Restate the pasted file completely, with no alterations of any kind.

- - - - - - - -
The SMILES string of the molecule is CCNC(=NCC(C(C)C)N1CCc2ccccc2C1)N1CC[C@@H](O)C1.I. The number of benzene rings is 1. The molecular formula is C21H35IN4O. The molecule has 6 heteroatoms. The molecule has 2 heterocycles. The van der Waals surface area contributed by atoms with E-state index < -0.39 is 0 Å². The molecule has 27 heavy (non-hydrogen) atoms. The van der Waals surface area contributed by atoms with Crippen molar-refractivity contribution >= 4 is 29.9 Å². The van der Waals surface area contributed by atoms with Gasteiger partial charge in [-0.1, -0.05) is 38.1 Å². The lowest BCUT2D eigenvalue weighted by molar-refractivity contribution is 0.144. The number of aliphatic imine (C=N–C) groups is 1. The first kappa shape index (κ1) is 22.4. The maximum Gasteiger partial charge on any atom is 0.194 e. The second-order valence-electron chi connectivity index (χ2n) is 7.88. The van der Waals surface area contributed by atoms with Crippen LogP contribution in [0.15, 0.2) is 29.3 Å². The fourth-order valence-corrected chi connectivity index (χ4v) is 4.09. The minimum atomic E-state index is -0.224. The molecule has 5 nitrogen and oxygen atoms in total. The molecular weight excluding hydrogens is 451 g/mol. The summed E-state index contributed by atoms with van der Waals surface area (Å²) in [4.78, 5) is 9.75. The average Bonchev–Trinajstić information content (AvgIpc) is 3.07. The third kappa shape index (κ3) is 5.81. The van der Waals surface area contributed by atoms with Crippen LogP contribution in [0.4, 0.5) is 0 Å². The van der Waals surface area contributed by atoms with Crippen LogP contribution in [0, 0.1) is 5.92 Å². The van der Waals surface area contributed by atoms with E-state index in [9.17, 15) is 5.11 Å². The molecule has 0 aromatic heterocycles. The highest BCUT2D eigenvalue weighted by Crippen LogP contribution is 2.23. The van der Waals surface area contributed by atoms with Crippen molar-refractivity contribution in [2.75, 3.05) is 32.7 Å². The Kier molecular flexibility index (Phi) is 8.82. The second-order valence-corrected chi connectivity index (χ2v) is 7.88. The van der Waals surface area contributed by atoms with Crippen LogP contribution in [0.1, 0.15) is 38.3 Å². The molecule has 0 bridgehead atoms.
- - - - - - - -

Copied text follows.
The SMILES string of the molecule is CCNC(=NCC(C(C)C)N1CCc2ccccc2C1)N1CC[C@@H](O)C1.I. The number of benzene rings is 1. The molecular formula is C21H35IN4O. The molecule has 6 heteroatoms. The molecule has 2 heterocycles. The van der Waals surface area contributed by atoms with E-state index < -0.39 is 0 Å². The molecule has 27 heavy (non-hydrogen) atoms. The van der Waals surface area contributed by atoms with Crippen molar-refractivity contribution >= 4 is 29.9 Å². The van der Waals surface area contributed by atoms with Gasteiger partial charge in [-0.1, -0.05) is 38.1 Å². The lowest BCUT2D eigenvalue weighted by molar-refractivity contribution is 0.144. The number of aliphatic imine (C=N–C) groups is 1. The first kappa shape index (κ1) is 22.4. The maximum Gasteiger partial charge on any atom is 0.194 e. The second-order valence-electron chi connectivity index (χ2n) is 7.88. The van der Waals surface area contributed by atoms with Crippen LogP contribution in [0.15, 0.2) is 29.3 Å². The fourth-order valence-corrected chi connectivity index (χ4v) is 4.09. The minimum atomic E-state index is -0.224. The molecule has 5 nitrogen and oxygen atoms in total. The molecular weight excluding hydrogens is 451 g/mol. The summed E-state index contributed by atoms with van der Waals surface area (Å²) in [4.78, 5) is 9.75. The average Bonchev–Trinajstić information content (AvgIpc) is 3.07. The third kappa shape index (κ3) is 5.81. The van der Waals surface area contributed by atoms with Crippen LogP contribution in [0.4, 0.5) is 0 Å². The van der Waals surface area contributed by atoms with Crippen LogP contribution in [0, 0.1) is 5.92 Å². The van der Waals surface area contributed by atoms with E-state index in [9.17, 15) is 5.11 Å². The molecule has 0 aromatic heterocycles. The highest BCUT2D eigenvalue weighted by Crippen LogP contribution is 2.23. The van der Waals surface area contributed by atoms with Crippen molar-refractivity contribution in [2.75, 3.05) is 32.7 Å². The Kier molecular flexibility index (Phi) is 8.82. The second-order valence-corrected chi connectivity index (χ2v) is 7.88. The van der Waals surface area contributed by atoms with Crippen LogP contribution in [0.1, 0.15) is 38.3 Å². The molecule has 0 bridgehead atoms.